Sharks Handicapped by Martin Jones’ Contract

With the NHL salary cap not likely to increase during the offseason, some teams will fare better than others. The San Jose Sharks might be on the wrong end of that, with bad contracts significantly hurting them. For instance, the Colorado Avalanche having Nathan MacKinnon locked into four more years at $6.3 million is an unbelievable contract for the team. In the East, the Boston Bruins having David Pastrnak and Brad Marchand tied to four and six-year deals, respectively, for a combined $12.8 million definitely helps them challenge. Meanwhile, the Sharks have Martin Jones taking up $5.75 million for another five years in one of the worst contracts in the league.

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Jones played fewer minutes this season than in any other season since joining the Sharks. The NHL halting the season early played a part in this but he had also lost his place to backup Aaron Dell before the stoppage. Now the Sharks have a decision to make. Dell, 31, is older than Jones, 30, but has never established himself as a bonafide starting goaltender in the NHL. His numbers this year, 3.01 goals-against average (GAA) and .901 save percentage (SV%) were only slightly better than Jones’ 3.00 GAA and .896 SV%, but Dell is also scheduled to become an unrestricted free agent once the season ends. He also, however, earned $3.85 million less than Jones in the 2019-20 season.

Nathan MacKinnon, Martin Jones
Colorado Avalanche center Nathan MacKinnon shoots on San Jose Sharks goaltender Martin Jones. (AP Photo/Jeff Chiu)

If you decide Dell is your starting goaltender going forward, the chances of his $1.9 million salary doubling is not out of the realm of possibility. The problem is that puts you with nearly $10 million of your salary cap spent on goaltenders unless you move Jones on. And there is where the problem starts. Between the 2018-19 and 2019-20 seasons, Jones has what Hockey Reference deemed as “Really Bad Starts” 25 times. He had only 15 Quality Starts which Hockey Reference deems as starts with SV% > average SV% for the year, or at least 88.5% on nights with 20 or fewer shots against. That is unlikely to entice teams to want to take a gamble on someone whose numbers have been declining for a number of years now.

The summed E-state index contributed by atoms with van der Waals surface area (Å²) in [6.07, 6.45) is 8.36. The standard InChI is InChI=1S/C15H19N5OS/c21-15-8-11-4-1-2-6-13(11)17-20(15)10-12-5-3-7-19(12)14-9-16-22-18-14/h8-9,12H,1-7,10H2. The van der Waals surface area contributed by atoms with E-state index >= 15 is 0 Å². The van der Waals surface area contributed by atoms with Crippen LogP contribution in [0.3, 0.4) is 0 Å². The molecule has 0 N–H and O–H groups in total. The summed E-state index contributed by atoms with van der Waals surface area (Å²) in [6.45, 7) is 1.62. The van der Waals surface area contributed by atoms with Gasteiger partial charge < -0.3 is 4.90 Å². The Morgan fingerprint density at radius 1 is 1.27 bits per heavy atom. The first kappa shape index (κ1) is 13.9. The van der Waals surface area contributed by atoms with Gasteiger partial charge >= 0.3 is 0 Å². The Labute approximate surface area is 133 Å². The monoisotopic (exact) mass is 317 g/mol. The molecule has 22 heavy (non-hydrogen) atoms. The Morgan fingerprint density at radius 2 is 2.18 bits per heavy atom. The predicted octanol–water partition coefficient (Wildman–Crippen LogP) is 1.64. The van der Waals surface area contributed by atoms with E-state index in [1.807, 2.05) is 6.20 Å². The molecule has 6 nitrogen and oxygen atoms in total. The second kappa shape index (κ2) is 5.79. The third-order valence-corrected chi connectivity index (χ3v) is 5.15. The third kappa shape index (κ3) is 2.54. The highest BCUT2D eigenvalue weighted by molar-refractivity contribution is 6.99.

Free Agency

The free-agent market also doesn’t help the Sharks should they want to move on. The Pittsburgh Penguins have Matt Murray and Tristan Jarry both becoming restricted free agents and are likely to decide on which one they should go forward with, while possibly trading the other one. Whichever way they decide, that will put a goaltender on the market with more upside than Jones.

While Murray had a bad year this regular season, he also has two Stanley Cups to his name and is four years younger than Jones. Jarry on the other hand is coming off a good season, recording a .921 SV% during the regular season and a .952 during the 2020 Playoff Qualifiers. But without moving Jones you handicap yourself with his contract to essentially be a backup.